In Serbia, there have been several sexist commercials which have emerged over the past month, promoting harmful stereotypes and gender roles. One of these includes the well-known non-governmental organisation, WWF Adria which launched an offensive campaign consisting of three photos posted on Instagram and one on Facebook. The posts itself included no explanation but could be deduced is the campaign seemed to be targeting the protection of wildlife. However, the campaign photos itself insinuated extremely harmful gendered stereotypes including the use of degrading imagery and sexualising language. The captions included “I would rather catch foreign than domestic fish” including images of women representing the idea of a ‘domestic fish’. Similarly, a sexist campaign was launched by a Serbian Rakija company known as Šamar – translating to ‘slap’ – posting a photo on Facebook of a women putting on lipstick, captioned “tonight only Šamar (a slap) takes off the lipstick” – implying violence against women. Shortly after, the company changed their post and corrected the caption to “only a glass of Šamar rakija removes the lipstick”.
Along these two campaigns, was the dairy company in Serbia known as Imlek, which published a commercial for their Moja kravica yogurt on both Facebook and Instagram captioned “What happens when dad takes over mom’s role?”. The post included three photos, the first captioned “What does dad turn into when mom’s not home?”, the second one showing a dad with two children looking at a laptop and drinking Moja kravica yogurt captioned with “He turns into the person who is there to make breakfast, but also arrives at his Zoom meeting on time.” This commercial sends several harmful messages: that there is a ‘moms’ role’ and a ‘dads’ role’, implying that the mum should be the one to make breakfast for the family with her designated place being in the kitchen. The post is equally offensive to fathers, implying that they are not equal parents to their children when the mother is present.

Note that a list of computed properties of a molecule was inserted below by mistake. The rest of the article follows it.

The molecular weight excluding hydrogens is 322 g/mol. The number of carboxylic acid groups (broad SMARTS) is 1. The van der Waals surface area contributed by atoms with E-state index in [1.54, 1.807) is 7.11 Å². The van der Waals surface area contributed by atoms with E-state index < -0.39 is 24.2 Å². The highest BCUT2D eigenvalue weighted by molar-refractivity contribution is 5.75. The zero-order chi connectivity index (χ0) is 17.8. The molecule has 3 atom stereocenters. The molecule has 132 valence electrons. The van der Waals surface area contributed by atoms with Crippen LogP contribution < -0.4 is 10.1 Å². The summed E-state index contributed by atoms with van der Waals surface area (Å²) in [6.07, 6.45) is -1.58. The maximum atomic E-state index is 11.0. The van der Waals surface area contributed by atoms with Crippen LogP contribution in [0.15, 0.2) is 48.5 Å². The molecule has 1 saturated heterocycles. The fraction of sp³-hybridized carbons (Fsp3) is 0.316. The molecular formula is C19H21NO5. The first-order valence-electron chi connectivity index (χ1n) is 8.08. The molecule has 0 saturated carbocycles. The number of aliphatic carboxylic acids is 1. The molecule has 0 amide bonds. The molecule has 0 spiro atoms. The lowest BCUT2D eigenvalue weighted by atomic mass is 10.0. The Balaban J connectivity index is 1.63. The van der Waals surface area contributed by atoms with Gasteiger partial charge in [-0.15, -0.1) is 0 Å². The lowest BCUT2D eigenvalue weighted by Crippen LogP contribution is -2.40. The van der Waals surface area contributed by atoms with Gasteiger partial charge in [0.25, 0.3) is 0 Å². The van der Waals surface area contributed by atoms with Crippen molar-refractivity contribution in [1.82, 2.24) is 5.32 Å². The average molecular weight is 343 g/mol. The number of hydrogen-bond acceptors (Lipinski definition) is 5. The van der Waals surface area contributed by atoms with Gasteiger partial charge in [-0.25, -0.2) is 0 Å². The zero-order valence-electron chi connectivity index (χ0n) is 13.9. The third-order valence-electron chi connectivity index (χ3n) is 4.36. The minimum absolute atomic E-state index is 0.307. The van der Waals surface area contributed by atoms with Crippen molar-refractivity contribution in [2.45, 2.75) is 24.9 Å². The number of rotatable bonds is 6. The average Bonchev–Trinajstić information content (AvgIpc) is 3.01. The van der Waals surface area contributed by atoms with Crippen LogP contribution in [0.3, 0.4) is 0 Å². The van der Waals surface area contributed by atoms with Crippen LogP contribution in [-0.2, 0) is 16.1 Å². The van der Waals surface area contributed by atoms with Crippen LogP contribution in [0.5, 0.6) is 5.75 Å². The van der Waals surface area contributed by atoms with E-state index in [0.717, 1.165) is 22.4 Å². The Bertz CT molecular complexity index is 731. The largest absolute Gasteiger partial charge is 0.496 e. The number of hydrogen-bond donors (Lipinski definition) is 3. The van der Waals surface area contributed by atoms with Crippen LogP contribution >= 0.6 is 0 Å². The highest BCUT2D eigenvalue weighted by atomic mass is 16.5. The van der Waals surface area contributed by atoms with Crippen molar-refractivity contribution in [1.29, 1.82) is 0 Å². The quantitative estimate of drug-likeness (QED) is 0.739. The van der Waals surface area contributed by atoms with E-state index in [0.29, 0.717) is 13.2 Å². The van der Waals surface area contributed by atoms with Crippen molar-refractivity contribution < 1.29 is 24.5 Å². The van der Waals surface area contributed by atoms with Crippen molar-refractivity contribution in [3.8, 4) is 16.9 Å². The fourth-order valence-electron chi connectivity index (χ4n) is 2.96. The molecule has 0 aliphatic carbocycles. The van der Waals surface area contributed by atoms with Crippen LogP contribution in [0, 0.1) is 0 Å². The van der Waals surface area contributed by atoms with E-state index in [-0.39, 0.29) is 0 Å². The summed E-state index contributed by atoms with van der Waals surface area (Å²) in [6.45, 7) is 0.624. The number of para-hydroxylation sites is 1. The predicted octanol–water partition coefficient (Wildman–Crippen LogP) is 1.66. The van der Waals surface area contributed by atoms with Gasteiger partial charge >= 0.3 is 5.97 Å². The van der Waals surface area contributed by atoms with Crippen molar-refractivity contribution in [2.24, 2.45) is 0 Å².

This series of campaigns which rely on sexism in the promotion of the brand or a cause only further contributes to the spread of gendered norms and sexist narratives within society, while they could use their position and corporative responsibility exactly to challenge these issues.
Out of defence and solidarity, feminist organisation BeFem condemned these commercials through social media posts and all three companies faced public backlash and removed the commercials from their profiles. WWF Adria posted an apology and a replacement campaign, however, Šamar rakija and Moja kravica did not apologise to women or their customers.
In Albania, a mass murder occurred in the town Klos in mid-October, where a male murdered the alleged boyfriend of his daughter (and his father) and wounded her other alleged lover, after finding out that they were playing her and harassing her online. Following his crimes, the perpetrator killed himself. As usual, the media coverage of the situation focused on the young woman rather than the perpetrator of the crime. The media placed focus on the 17-year-old girl and her role in the murders, with headlines portraying the girl as one “for whom the murders were committed”. Equally, the comment sections were full of hateful and denigrating comments against the girl; a classic example of victim-blaming instigated by the media that provides a platform for such narratives to be spread. One of the comments under the headline read “how many more will be killed for this girl?”. This comment is extremely harmful and disrespectful to the girl who is being attacked and held accountable for the actions of other individuals.